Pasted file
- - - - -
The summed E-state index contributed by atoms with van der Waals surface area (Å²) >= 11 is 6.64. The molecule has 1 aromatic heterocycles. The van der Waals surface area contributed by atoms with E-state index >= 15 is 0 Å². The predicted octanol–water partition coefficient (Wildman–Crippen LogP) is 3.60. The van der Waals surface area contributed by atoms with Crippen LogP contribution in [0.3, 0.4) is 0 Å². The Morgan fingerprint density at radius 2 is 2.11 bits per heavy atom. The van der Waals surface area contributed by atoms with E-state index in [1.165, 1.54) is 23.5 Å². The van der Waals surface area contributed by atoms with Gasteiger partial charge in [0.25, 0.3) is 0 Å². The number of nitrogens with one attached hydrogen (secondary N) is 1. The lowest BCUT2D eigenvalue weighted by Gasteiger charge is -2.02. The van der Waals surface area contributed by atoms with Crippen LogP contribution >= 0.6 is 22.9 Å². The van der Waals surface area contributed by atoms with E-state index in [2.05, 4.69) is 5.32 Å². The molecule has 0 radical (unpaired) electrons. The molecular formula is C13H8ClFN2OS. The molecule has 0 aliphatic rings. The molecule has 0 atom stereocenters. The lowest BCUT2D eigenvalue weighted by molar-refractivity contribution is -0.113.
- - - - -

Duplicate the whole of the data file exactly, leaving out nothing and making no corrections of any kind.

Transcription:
The summed E-state index contributed by atoms with van der Waals surface area (Å²) >= 11 is 6.64. The molecule has 1 aromatic heterocycles. The van der Waals surface area contributed by atoms with E-state index >= 15 is 0 Å². The predicted octanol–water partition coefficient (Wildman–Crippen LogP) is 3.60. The van der Waals surface area contributed by atoms with Crippen LogP contribution in [0.3, 0.4) is 0 Å². The Morgan fingerprint density at radius 2 is 2.11 bits per heavy atom. The van der Waals surface area contributed by atoms with E-state index in [1.165, 1.54) is 23.5 Å². The van der Waals surface area contributed by atoms with Gasteiger partial charge in [0.25, 0.3) is 0 Å². The number of nitrogens with one attached hydrogen (secondary N) is 1. The lowest BCUT2D eigenvalue weighted by Gasteiger charge is -2.02. The van der Waals surface area contributed by atoms with Crippen LogP contribution >= 0.6 is 22.9 Å². The van der Waals surface area contributed by atoms with E-state index in [2.05, 4.69) is 5.32 Å². The molecule has 0 radical (unpaired) electrons. The molecular formula is C13H8ClFN2OS. The molecule has 0 aliphatic rings. The molecule has 0 atom stereocenters. The lowest BCUT2D eigenvalue weighted by molar-refractivity contribution is -0.113.